The recipe for these muffins popped up on My Fitness Pal–the app I use to log my nutrition and fitness each day–and I immediately checked my kitchen for the ingredients.  I baked these yesterday with one substitution.  I used pumpkin pie spice instead of apple pie spice for two reasons: I happened to have it on-hand and I love it. I am a PSL girl, after all.  My 3-year old son helped me whip them up, which was fun and easy! East coast readers, this is a great recipe to try while you’re snowed in this weekend.  It will be the most delicious smell to come inside to after shoveling or sledding.

I had two for breakfast this morning (along with two slices of nitrate-free turkey bacon to make sure I reach my protein goal by the end of the day) and they were delicious.  I am keeping half of the batch in a storage bag in the fridge and the other half sealed well in the freezer.  My mother-in-law tried one last night and she approved as well! They are wholesome, clean, filling, and flavorful.

What are your favorite post-work out snacks? What clean desserts do you indulge in?  Let me know, and feel free to link to your own healthy snack posts so I can check them out as well!

 

Baked Chicken ala Yummy

I have a confession to make: I love chicken. That’s right, folks.  I am obsessed. This may seem like no big deal to you, but up until about a month ago I would have told you I don’t eat chicken.  I have never had the taste for it–unless if was processed and formed into a nugget and half-eaten by one of my kids and I snatched it up before scraping it into the garbage disposal.  When I’d make chicken parm for my family, I’d make eggplant for myself.  Chicken or fish at a wedding?  Fish, please.  This all changed at the start of 2016.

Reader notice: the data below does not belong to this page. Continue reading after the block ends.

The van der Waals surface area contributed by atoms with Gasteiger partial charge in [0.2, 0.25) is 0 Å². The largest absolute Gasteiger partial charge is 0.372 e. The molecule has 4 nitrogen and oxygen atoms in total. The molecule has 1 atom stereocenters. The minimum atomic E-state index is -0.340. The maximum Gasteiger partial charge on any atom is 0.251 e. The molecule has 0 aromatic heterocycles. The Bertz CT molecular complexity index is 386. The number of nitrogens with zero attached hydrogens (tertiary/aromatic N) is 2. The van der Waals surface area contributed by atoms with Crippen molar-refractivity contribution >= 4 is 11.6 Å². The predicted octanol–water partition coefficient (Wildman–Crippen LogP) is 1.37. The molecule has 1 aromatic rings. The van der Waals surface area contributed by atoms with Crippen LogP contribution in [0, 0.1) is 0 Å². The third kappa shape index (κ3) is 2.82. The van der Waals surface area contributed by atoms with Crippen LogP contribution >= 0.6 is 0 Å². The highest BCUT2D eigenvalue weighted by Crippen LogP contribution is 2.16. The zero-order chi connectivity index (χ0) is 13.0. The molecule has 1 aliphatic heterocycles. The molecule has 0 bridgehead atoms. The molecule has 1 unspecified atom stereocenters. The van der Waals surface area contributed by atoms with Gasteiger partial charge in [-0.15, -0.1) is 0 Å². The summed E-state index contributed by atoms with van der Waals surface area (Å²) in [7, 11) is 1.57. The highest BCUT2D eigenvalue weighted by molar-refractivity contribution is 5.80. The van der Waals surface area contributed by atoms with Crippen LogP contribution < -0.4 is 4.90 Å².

I am currently 2 1/2 weeks into an online fitness boot camp in an attempt to do the dreaded “lose the baby weight” thing.  I love working out and I love eating fruits and veggies, but I’ve also let being a mom–especially a working mom–break so many of my disciplined habits.  I became a perpetual snacker who hardly ate real meals, a woman who felt guilty leaving the house for even a 20 minute run, and a person who heard the slightest child-whine or baby-cry in the distance and immediately turned off any workout DVD I had managed to begin. Yes, I would have still considered myself fit and healthy, but I wasn’t as fit and healthy or happy as I could have been. I’d play outside with my kids and run with them in my double-jogger and enlist them to help me blend my morning green smoothie.  But, I was often tired. I lost my patience rather easily. I resented my husband’s longer hours at work. I was pretty normal.

This boot camp is changing all of that.  It allows me to find accountability, motivation, and mindfulness through a group of women all embarking on a virtual fitness journey.  It encourages me to workout and to invite others to join me, like my husband, sister-in-law, and my kids.  It inspires me to pay attention to my eating and to really make the most of it by eating clean.  I have lost 3 1/2 pounds since I started the boot camp, and I attribute this to a combination of regular workouts, a true support system, and smarter eating.

What does this have to do with chicken?  Just about everything.  My online fitness coach helped me realize that I was lacking protein in most of my meals. This caused me to feel hungry, to be sluggish, and to crave sweets. As I did my own research on foods rich in protein and lower in fat, chicken repeatedly appeared.  Turkey, beans, lentils, nonfat plain Greek yogurt–these were already favorites of mine.  But chicken? Bleh. I sucked it up, though, and found that when stripped down and incorporated into healthful, clean recipes, chicken may be my new favorite thing.  Need proof?  I am lunching on crock pot salsa chicken over mixed greens and avocado right now.

I am now a meal-eater.  My husband and I were revealing in that fact last night. I have nearly cleaned my plate at every meal since January 4th when this began.  I know my metabolism is revved up, but I am also not filling myself with needless snacks. I am incorporating protein in every meal as well, which keeps me fuller longer and helps my body break down the fats and carbs I do consume.  Last night’s dinner–which I am calling Baked Chicken ala Yummy–was a perfect example of all of my new habits coming together. I ate chicken. I finished my meal. I woke up still full. 🙂

In full disclosure, this is an old recipe I happened upon years ago, maybe from a cooking show or online, that I tweaked to make my own.  I hadn’t cooked in ages, though. When Mom doesn’t want to eat chicken, Mom hardly cooks chicken.  Perhaps the best part of this dish is just how yummy your house smells while you bake it, hence the name.